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Inspiring German supermarket uses no packaging

Unverpackt ladies, adorned with food.

Photo courtesy of Unverpackt

There was a period of time back in the early 2000s when I may have been known by some Whole Foods Market Raleigh employees as “that girl who always brings her own plate (eyeroll).”  I had just read Derrick Jensen’s beautiful ode to the natural world, A Language Older Than Words, and doing so had rendered me almost physically unable to throw anything away that would eventually make its way to a landfill.

I was young, inspired and passionate, and so I took to biking everywhere, using cloth hankerchiefs instead of Kleenex, eating vegan, following the maxim: “If it’s yellow, let it mellow,” among other low-impact practices.  I also got in the habit of bringing my own reusable bags, plates, containers and flatware with me when I went to the grocery store.  Right when I’d walk in the door, I’d walk up to the customer service desk and ask them to weigh my ten empty containers and plates.

shopping

Shopping the bulk aisle. Photo by Jendrik Schröder.

I got the feeling I was getting on their nerves, but I wasn’t entirely sure, and I didn’t care.  I was saving the world.  I was also the only person I ever saw bringing my own containers to fill up with bulk raisins, nuts and rice, and I was definitely the only one using my own plate at the salad bar.  The Whole Foods in Raleigh didn’t have the reusable plates that Weaver Street or other Whole Foods Markets often have.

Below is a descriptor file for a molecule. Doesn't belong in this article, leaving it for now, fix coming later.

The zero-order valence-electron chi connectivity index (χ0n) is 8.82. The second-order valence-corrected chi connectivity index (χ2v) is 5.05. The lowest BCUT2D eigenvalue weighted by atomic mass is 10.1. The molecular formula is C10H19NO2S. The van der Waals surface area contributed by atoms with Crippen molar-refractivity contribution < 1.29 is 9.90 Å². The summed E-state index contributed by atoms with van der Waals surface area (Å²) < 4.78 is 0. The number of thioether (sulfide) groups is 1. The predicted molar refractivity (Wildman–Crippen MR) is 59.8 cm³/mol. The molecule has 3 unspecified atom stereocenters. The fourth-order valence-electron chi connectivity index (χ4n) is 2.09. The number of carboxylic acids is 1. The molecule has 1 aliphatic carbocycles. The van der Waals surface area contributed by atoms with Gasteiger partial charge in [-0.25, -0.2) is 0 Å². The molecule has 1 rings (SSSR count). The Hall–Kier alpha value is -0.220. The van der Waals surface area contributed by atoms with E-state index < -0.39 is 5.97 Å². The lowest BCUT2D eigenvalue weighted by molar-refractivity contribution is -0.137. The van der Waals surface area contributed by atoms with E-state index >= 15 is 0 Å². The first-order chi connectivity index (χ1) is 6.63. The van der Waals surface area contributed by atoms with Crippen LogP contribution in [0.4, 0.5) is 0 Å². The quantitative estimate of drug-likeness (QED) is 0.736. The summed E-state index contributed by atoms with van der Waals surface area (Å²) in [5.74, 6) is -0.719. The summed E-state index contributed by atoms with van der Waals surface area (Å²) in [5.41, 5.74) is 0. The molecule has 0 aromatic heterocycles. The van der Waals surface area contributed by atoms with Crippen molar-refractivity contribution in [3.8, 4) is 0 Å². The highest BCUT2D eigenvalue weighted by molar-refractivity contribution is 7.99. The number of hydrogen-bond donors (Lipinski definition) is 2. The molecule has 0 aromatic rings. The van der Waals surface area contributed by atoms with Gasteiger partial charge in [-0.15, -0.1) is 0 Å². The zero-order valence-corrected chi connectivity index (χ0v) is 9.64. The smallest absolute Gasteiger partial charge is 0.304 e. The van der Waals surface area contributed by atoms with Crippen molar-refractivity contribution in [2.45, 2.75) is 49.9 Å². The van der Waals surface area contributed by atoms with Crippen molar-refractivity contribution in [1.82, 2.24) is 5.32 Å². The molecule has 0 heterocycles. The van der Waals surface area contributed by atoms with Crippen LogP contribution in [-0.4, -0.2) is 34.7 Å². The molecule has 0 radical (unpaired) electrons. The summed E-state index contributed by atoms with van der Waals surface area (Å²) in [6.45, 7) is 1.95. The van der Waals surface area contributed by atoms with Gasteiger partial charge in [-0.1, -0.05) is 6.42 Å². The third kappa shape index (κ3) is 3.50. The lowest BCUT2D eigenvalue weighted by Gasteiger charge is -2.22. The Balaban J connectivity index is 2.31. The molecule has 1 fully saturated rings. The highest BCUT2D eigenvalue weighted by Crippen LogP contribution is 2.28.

But at some point I grew weary of washing my plate in the bathroom after every meal, toting all that extra stuff around on my bike with me, and feeling like such an oddball.  So I started toning down my grocery shopping efforts just a bit.  I now live too far to bike to the closest natural foods store, which is a food co-op, so I drive up on biofuels but often fail to remember my own bag.  I do avoid putting my produce into those thin plastic produce bags though – they are really unnecessary for the most part.  Why can’t my apples touch my avocadoes?  But even though I buy in bulk regularly, I haven’t brought my own container to the store or farmer’s market with me in years.

Sometimes we need a little kick in the pants to get re-inspired.

So when I came upon this article at The Guardian last week, I was intrigued and inspired.  The article covered a new phenomenon (well, actually a very old one that’s apparently having a renaissance) of grocery stores stocking their shelves with items using very little packaging, or no packaging whatsoever.